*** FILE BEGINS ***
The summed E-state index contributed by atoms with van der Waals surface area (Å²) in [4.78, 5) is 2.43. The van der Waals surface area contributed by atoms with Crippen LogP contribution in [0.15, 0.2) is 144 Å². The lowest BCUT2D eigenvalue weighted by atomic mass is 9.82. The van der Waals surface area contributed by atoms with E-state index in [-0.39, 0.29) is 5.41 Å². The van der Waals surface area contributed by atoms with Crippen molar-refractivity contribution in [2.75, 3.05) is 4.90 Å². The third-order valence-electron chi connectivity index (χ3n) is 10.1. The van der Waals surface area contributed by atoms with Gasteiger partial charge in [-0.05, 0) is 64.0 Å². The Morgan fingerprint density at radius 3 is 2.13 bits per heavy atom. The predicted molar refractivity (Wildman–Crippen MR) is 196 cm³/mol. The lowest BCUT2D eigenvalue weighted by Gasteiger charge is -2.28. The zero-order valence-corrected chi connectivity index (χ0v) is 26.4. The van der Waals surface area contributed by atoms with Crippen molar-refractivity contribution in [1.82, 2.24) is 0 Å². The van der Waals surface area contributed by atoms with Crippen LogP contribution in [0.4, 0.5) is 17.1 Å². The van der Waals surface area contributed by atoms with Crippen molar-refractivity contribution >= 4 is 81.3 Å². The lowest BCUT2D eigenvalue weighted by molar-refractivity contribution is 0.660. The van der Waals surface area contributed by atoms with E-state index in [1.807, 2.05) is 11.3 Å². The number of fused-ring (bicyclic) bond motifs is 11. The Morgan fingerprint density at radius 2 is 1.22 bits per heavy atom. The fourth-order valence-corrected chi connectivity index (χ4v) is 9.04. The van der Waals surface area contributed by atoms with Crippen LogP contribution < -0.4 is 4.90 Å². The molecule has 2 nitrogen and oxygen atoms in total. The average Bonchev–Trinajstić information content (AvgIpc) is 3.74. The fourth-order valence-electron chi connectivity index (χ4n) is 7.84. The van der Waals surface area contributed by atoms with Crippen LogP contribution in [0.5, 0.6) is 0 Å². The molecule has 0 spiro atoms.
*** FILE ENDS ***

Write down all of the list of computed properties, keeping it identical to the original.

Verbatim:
The summed E-state index contributed by atoms with van der Waals surface area (Å²) in [4.78, 5) is 2.43. The van der Waals surface area contributed by atoms with Crippen LogP contribution in [0.15, 0.2) is 144 Å². The lowest BCUT2D eigenvalue weighted by atomic mass is 9.82. The van der Waals surface area contributed by atoms with E-state index in [-0.39, 0.29) is 5.41 Å². The van der Waals surface area contributed by atoms with Crippen molar-refractivity contribution in [2.75, 3.05) is 4.90 Å². The third-order valence-electron chi connectivity index (χ3n) is 10.1. The van der Waals surface area contributed by atoms with Gasteiger partial charge in [-0.05, 0) is 64.0 Å². The Morgan fingerprint density at radius 3 is 2.13 bits per heavy atom. The predicted molar refractivity (Wildman–Crippen MR) is 196 cm³/mol. The lowest BCUT2D eigenvalue weighted by Gasteiger charge is -2.28. The zero-order valence-corrected chi connectivity index (χ0v) is 26.4. The van der Waals surface area contributed by atoms with Crippen molar-refractivity contribution in [1.82, 2.24) is 0 Å². The van der Waals surface area contributed by atoms with Crippen LogP contribution in [0.4, 0.5) is 17.1 Å². The van der Waals surface area contributed by atoms with Crippen molar-refractivity contribution >= 4 is 81.3 Å². The lowest BCUT2D eigenvalue weighted by molar-refractivity contribution is 0.660. The van der Waals surface area contributed by atoms with E-state index in [1.807, 2.05) is 11.3 Å². The number of fused-ring (bicyclic) bond motifs is 11. The Morgan fingerprint density at radius 2 is 1.22 bits per heavy atom. The fourth-order valence-corrected chi connectivity index (χ4v) is 9.04. The van der Waals surface area contributed by atoms with Crippen LogP contribution < -0.4 is 4.90 Å². The molecule has 2 nitrogen and oxygen atoms in total. The average Bonchev–Trinajstić information content (AvgIpc) is 3.74. The fourth-order valence-electron chi connectivity index (χ4n) is 7.84. The van der Waals surface area contributed by atoms with Crippen LogP contribution in [0.5, 0.6) is 0 Å². The molecule has 0 spiro atoms.